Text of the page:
Future Directions/Conclusion

We believe that the FLIP has great potential to be of routine clinical use in pediatrics both as an adjunct to procedures and even on its own based off of the current literature in conjunction with our own experience. Across all studies, the safety of the EndoFLIP in the pediatric population has been consistently documented, providing an additional reason to promote its use. Although great potential is on the horizon for the use of FLIP, literature describing its use in pediatrics is few and far between. Pediatric studies are further limited as there are little to no studies describing EndoFLIP measurements in normal children, making it difficult to define a normal baseline to compare patients against. Additionally, pediatric patients in control groups of current EndoFLIP literature may not necessarily be defined as “healthy controls” as all underwent clinically indicated endoscopy. Lastly, current pediatric studies suffer from study populations which are too small or from control groups that are significantly smaller than that of the case group. Lack of studies detailing the use of the FLIP in pediatric POEM and LHM may be due in part to such procedures being done less in children in addition to the decreased prevalence of achalasia in the pediatric population [21].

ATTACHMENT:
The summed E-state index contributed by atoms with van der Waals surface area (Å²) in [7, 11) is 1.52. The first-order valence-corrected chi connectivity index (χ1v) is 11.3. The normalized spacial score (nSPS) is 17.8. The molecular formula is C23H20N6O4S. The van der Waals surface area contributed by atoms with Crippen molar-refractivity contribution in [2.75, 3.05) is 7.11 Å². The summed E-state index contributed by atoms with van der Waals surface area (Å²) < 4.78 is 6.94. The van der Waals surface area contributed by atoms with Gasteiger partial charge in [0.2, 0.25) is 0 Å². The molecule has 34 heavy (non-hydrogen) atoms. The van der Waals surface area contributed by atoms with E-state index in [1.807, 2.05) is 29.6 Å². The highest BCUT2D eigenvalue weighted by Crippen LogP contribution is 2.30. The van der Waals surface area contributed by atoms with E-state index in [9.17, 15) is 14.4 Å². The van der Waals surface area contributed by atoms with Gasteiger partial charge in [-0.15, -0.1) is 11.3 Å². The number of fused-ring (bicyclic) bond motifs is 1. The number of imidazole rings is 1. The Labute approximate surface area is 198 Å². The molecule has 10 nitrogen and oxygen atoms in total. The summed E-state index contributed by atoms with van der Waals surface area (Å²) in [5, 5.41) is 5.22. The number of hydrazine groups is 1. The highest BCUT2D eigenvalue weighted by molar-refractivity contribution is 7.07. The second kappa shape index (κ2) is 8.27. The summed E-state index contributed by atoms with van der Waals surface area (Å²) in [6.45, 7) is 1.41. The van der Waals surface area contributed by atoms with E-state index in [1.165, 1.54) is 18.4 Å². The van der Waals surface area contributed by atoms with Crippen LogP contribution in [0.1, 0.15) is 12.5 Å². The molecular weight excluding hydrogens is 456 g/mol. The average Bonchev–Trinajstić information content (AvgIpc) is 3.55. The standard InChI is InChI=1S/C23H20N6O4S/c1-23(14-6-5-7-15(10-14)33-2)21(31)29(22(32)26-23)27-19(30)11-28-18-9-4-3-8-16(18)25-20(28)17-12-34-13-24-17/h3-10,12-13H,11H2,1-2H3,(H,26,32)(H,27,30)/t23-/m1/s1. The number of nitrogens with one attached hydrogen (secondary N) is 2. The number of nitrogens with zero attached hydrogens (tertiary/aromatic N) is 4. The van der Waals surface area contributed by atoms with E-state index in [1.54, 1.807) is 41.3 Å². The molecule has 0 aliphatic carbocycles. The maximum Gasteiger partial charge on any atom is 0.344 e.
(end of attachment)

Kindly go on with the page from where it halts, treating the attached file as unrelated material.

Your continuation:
All in all, we look forward to utilizing the FLIP more and more for both diagnostic and therapeutic reasons and believe that its great utility in pediatrics will boost its relevance in pediatric clinical care. Its utility, however, must overall be better documented in the literature more frequently and in the setting of a controlled prospective study in a large, diverse population.


Conflict of Interest

The authors declare that they have no conflict of interest.